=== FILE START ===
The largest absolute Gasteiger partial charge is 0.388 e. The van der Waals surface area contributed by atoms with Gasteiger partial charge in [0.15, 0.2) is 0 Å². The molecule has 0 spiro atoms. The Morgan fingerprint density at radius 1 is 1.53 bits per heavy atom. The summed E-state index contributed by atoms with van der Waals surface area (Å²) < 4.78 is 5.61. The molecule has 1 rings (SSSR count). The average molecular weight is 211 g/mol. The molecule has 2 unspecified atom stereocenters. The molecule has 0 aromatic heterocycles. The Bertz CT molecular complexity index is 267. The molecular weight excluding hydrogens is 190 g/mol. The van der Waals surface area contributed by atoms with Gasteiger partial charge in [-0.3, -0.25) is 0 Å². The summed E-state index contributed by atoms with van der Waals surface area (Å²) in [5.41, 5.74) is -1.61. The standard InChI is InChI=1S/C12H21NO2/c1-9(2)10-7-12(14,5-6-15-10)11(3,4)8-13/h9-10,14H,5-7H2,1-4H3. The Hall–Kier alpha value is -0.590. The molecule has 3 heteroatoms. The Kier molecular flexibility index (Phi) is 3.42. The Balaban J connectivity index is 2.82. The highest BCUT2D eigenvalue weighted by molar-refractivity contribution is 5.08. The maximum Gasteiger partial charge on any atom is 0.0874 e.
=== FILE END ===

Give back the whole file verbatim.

The largest absolute Gasteiger partial charge is 0.388 e. The van der Waals surface area contributed by atoms with Gasteiger partial charge in [0.15, 0.2) is 0 Å². The molecule has 0 spiro atoms. The Morgan fingerprint density at radius 1 is 1.53 bits per heavy atom. The summed E-state index contributed by atoms with van der Waals surface area (Å²) < 4.78 is 5.61. The molecule has 1 rings (SSSR count). The average molecular weight is 211 g/mol. The molecule has 2 unspecified atom stereocenters. The molecule has 0 aromatic heterocycles. The Bertz CT molecular complexity index is 267. The molecular weight excluding hydrogens is 190 g/mol. The van der Waals surface area contributed by atoms with Gasteiger partial charge in [-0.3, -0.25) is 0 Å². The summed E-state index contributed by atoms with van der Waals surface area (Å²) in [5.41, 5.74) is -1.61. The standard InChI is InChI=1S/C12H21NO2/c1-9(2)10-7-12(14,5-6-15-10)11(3,4)8-13/h9-10,14H,5-7H2,1-4H3. The Hall–Kier alpha value is -0.590. The molecule has 3 heteroatoms. The Kier molecular flexibility index (Phi) is 3.42. The Balaban J connectivity index is 2.82. The highest BCUT2D eigenvalue weighted by molar-refractivity contribution is 5.08. The maximum Gasteiger partial charge on any atom is 0.0874 e.